slides: The 14 Biggest Health Stories of 2014
Friday, December 26, 2014
Cities in Oregon were named as the be the best places to become healthy, while the state itself received unsatisfactory marks for emergency room times, mental health and elder care.
There were a few stories that may surprise you.
This is Oregon healthcare news that you need to know - a snapshot of the year in health.
GoLocalPDX retraces the healthcare narrative of 2014.
Related Slideshow: Slideshow: 14 Biggest Healthcare Stories of 2014
Check out GoLocalPDX's list of top healthcare stories of 2014.
Restaurants Violate Health Code Nearly Four Times More Than Food Carts
Between July 1, 2013 and Aug. 4, 2014, Multnomah County Health Department staff conducted 9,065 restaurant inspections and handed out 20,375 citations to restaurants. During the same period, the county conducted 2,424 food cart inspections and cited 1,438 violations.
It almost seems counterintuitive that food carts, often operated by young, firsttime business people, would have fewer health violations than established restaurants — but that is the case.
Number of Oregonians Without Health Insurance Falls by 63 Percent
According to researchers at Oregon Health & Science University and the Oregon Health Authority, the number of uninsured in the state fell by 63 percent over the twelve-month period from June 30, 2013 to June 30, 2014.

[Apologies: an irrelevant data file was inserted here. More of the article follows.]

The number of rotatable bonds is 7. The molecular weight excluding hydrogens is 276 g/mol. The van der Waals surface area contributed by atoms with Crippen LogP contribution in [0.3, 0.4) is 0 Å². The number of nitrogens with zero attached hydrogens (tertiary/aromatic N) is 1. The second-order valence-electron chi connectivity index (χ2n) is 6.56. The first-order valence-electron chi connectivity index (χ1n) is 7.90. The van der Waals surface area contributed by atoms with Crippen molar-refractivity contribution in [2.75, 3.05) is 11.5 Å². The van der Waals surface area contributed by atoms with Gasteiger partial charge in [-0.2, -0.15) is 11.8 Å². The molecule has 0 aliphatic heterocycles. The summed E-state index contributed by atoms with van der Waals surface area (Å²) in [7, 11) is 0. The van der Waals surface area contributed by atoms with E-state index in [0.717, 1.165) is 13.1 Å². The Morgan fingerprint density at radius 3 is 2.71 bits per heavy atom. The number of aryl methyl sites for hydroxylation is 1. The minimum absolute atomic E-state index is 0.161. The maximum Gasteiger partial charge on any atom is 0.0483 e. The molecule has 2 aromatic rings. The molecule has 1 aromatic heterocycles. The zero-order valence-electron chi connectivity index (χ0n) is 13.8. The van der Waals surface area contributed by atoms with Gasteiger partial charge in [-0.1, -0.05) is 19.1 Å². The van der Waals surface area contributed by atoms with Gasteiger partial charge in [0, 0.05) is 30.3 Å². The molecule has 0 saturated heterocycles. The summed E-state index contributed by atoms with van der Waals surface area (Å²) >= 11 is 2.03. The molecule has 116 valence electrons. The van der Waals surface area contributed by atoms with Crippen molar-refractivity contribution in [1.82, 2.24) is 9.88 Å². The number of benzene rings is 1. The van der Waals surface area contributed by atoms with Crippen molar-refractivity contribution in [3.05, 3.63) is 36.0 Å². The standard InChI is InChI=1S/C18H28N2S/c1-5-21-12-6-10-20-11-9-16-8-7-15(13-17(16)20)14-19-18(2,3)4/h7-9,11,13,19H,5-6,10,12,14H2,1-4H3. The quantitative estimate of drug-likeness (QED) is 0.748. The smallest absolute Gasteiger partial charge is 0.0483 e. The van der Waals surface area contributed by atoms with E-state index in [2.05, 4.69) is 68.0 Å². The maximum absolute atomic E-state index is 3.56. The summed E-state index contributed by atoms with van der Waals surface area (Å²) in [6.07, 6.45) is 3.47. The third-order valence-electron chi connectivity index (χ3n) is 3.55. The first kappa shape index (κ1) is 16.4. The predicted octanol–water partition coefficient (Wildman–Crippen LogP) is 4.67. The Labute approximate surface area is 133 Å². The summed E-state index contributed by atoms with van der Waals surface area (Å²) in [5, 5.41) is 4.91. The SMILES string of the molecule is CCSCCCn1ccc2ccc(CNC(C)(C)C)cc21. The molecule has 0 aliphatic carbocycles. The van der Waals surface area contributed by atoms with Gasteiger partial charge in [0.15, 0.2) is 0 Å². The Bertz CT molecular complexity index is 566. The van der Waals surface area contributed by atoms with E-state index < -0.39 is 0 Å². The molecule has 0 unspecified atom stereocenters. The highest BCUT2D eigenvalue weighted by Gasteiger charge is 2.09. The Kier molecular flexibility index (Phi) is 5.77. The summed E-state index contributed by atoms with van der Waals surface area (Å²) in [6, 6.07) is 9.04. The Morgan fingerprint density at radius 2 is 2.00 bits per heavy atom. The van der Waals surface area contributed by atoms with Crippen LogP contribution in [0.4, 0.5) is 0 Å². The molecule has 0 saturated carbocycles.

The study, which was aimed at estimating the number of uninsured individuals in Oregon as a result of changes that came in with the Affordable Care Act, estimated that in June 2013, that number stood at 550,000, or 14 percent of Oregonians.
That number declined to roughly 202,000 in June of this year, which correlates to just over five percent of the population.
Salem Hospital Makes List of Top Orthopedic Programs
Salem Hospital was named one of 125 "hospitals and health systems with great orthopedic programs" by a leading national publication.
Becker's Hospital Review has put Salem Hospital on the list with Mayo Clinic, Cedars-Sinai Medical Center and Cleveland Clinic, to reflect its "excellence in orthopedics, quality of service, outstanding local and national reputations and high volume of orthopedic cases." It's the only Oregon hospital to make the list.
Gates Foundation Awards $420,000 to OHSU for Women’s Nutrition and Wellness Summit
The Bill and Melinda Gates Foundation awarded nearly $420,000 to the Moore Institute for Nutrition and Wellnessat Oregon Health and Science University to develop and host The International Summit on the Nutrition of Adolescent Girls and Young Women. The summit will be held in Portland, May 14-17 2015.
Over 60 global leaders in nutritional science and nutrition intervention programs will be invited to participate in the summit, which will work to address how food availability and choices among young women and girls can be improved, and international policies that would benefit the status of women across the globe and improve their access to nutritious food, according to OHSU.
Suicide: Leading Cause of Death for Oregonians 15 to 54 Years Old
Suicide was the leading cause of death for Oregonians aged 15 through 54 in 2012, according to a report issued last month by the Center for Disease Control.
The total number of suicides in the state increased to 716 deaths in 2012, up from 656 the year before.
More often than not, Oregon’s suicide rate for a given year is higher than the national average. Oregon’s rate was four percentage points higher than the national average in 2012.